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A Fireside Chat with Billy Bang

AAJ Staff By

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We were always going for individual voices and individual sound. That is the only thing that almost made me stop. I didn't sound like anybody.
Billy Bang hasn't had an easy life, but neither is the music he plays. Bang's improvisations require advanced citizenship. Concentration in an age where the average attention span rivals the box office presence of Gigli (Martin Brest/Bennifer film apparently seen by two people, who told two other people). But to his credit, through difficult times, he outlines below, Bang has continued on. Continued playing his unique brand of jazz and we're all better for it, even if we don't have dedication to realize it now. Like all good things, I'm sure the appreciation for Bang (unedited and in his own words) will come in due time.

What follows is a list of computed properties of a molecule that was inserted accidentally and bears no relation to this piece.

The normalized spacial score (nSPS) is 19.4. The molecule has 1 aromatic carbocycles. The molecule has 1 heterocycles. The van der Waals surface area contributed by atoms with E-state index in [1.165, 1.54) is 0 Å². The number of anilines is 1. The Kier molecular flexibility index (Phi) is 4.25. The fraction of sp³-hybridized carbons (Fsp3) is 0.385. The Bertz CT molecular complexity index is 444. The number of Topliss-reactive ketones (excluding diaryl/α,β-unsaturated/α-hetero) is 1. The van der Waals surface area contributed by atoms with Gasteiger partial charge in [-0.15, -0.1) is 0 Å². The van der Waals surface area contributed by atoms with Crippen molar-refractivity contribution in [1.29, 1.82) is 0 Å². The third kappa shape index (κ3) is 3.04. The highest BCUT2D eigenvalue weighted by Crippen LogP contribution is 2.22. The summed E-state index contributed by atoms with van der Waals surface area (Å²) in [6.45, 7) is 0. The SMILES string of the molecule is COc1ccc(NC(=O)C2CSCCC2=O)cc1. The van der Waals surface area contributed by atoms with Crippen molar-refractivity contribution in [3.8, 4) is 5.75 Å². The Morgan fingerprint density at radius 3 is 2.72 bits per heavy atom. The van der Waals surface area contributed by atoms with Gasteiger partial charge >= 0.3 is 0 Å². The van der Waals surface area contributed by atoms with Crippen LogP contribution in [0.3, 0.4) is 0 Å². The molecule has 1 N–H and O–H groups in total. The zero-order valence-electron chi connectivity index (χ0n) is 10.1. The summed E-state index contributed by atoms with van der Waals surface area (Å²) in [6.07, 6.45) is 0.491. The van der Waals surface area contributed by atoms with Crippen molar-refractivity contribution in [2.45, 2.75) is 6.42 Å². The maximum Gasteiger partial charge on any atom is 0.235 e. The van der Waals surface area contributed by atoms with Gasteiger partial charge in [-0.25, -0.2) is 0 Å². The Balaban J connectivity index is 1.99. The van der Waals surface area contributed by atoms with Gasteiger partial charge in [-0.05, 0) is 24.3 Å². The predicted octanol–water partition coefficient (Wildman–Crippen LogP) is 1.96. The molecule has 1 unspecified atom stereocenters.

FRED JUNG: Let's start from the beginning.